Noble Texas Builders Uses Brownsville Project, Partnerships to Educate STEM Students
Amid the buzz of activity swarming inside the former Wells Fargo building in downtown Brownsville, one bunch of bright safety vests and hard hats stood out — those belonging to a group of seventh-graders.
They visited the construction site July 26 as a part of a pre-engineering course taken over their summer break. The experience was bigger than a simple field trip, though. It represented the collective efforts of Brownsville ISD, the University of Texas Rio Grande Valley, State Rep. Eddie Lucio III, and Noble Texas Builders to boost student interest in STEM fields through career pathways.
Noble Texas Builders is the company behind the building’s renovation, and president and CEO Rene Capistran was instrumental in organizing the students’ visit to the site. For Capistran, construction projects can do a lot more than change the physical look of a place.
“When we started our company, we wanted to make sure that we weren’t all about brick and mortar,” he said. “We do far beyond building buildings. We like to think that we build facilities that support our communities.”
In fact, one of the core values at Noble Texas Builders is community, culminating in a new service initiative in the form of Noble Cares Foundation. Teaming up with education and government entities, Capistran and his company look to encourage gains in education and health care throughout the Rio Grande Valley. The seventh-graders’ field trip at the building renovation site was the first project for Capistran’s vision.
“These kids are now so excited about science and engineering that they took additional classroom hours during the summer to further their career because they want to be engineers, they want to be scientists,” he said. “Who wouldn’t want to be when you see all of the construction that’s happening, when you see SpaceX coming to town, when you see all these different industries that are coming together?”
The group of Texas Pre-Engineering Program students toured the renovation site, which will now serve as the headquarters for several Cameron County departments, including the tax offices and offices for the justice of the peace, among others. The students saw before and after pictures of the renovation project and met with some of the people responsible for the project, including the architect behind the remodel.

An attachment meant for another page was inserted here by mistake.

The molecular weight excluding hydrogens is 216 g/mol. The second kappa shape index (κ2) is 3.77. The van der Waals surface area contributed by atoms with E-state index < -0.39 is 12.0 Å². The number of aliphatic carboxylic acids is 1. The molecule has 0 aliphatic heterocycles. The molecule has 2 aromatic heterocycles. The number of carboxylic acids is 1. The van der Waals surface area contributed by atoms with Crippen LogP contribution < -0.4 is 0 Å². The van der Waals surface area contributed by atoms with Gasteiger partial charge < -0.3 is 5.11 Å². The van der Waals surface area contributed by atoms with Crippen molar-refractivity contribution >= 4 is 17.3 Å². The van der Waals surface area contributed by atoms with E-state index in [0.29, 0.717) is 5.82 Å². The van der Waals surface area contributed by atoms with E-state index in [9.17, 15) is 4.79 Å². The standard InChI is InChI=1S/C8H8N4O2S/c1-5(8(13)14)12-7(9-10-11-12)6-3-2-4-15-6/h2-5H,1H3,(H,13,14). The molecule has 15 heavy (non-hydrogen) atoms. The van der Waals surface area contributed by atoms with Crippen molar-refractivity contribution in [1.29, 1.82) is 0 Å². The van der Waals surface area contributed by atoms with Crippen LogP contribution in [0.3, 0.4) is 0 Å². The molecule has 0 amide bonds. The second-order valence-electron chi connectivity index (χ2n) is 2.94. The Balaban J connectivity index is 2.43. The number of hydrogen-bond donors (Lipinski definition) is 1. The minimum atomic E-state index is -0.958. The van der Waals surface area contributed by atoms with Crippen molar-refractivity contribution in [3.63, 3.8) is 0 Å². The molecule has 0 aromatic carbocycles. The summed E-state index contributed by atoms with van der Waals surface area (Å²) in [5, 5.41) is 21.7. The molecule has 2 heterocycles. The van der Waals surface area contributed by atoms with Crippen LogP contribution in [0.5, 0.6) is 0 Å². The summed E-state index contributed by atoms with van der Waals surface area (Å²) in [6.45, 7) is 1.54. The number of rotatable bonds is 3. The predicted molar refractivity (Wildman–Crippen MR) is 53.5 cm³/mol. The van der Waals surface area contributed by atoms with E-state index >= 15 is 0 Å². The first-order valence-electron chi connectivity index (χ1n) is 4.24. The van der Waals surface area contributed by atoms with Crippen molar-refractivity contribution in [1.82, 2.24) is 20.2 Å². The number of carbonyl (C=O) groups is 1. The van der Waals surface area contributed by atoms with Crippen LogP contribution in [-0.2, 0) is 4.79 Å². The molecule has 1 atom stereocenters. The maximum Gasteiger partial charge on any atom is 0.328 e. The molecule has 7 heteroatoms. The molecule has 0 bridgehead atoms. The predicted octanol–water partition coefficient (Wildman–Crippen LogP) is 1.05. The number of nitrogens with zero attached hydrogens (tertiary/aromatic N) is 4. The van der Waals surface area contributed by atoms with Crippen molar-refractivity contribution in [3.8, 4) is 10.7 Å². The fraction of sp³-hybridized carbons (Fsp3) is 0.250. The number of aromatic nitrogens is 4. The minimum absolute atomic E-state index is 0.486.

“Take advantage of what you learn here and apply it throughout the year,” Brownsville ISD Superintendent Esperanza Zendejas told the students. It was advice that was repeated often throughout the event, which was tailored to give the group a taste of real life as engineers and other STEM-focused careers.
“This is a good opportunity where kids see folks who are not necessarily teachers,” Zendejas said later. “They’re architects, they’re engineers, they’re contractors, and they put this building together. And this story may resonate for (the students). Twenty years later, maybe an architect says, ‘I became an architect after I participated in a summer program where I went to look at a building and the architect spoke to us and it hit home with me.’ That’s the kind of outcome we want.”
Lucio looked for the partnerships among different organization serving an education need that will echo across the state.
“What sparked my interest in these career pathways is that we only have 20 percent of Texas students who graduate from high school continuing and achieving a postsecondary certificate, education, or degree,” he said. “That means 80 percent of these students will not go on to get a certificate or license or degree. If you compare that with 80 percent of the new jobs in Texas [that] require a certificate license or degree, we have this huge gap.”
He told the students gathered at the renovation site that they will soon be leaders in this area, and that they’re already making important strides toward their futures.
“It’s a tendency of every generation to say, ‘the next generation is not like mine and the world’s going to be left in the hands of kids that don’t care,’” Lucio said. “That’s not true. We actually have kids who are going through a much more rigorous curriculum in their education pathway than we ever did.”
Alexander Domijan Jr., professor and dean of UTRGV’s College of Engineering & Computer Science, has been another key facet in the partnerships for this project. As he’s worked to bring STEM-related jobs to the Valley, he’s hoped students like the group of seventh-graders at the site would stay interested in those high-paying fields.
“We’d like to be able to have not only those students graduate but live here and bring jobs here,” Domijan said. “So part of the thing I’ve been doing this past year-and-a-half is trying to develop an innovation enterprise, to actually develop jobs and bring up the economy in this area.”
This is just the beginning for Capistran and his company’s community outreach efforts. He said a number of new initiatives targeting education and health care are “in the works, currently.”
“Our goal in the foundation is how are we really impacting the community…” he said. “Not just today, but long term.”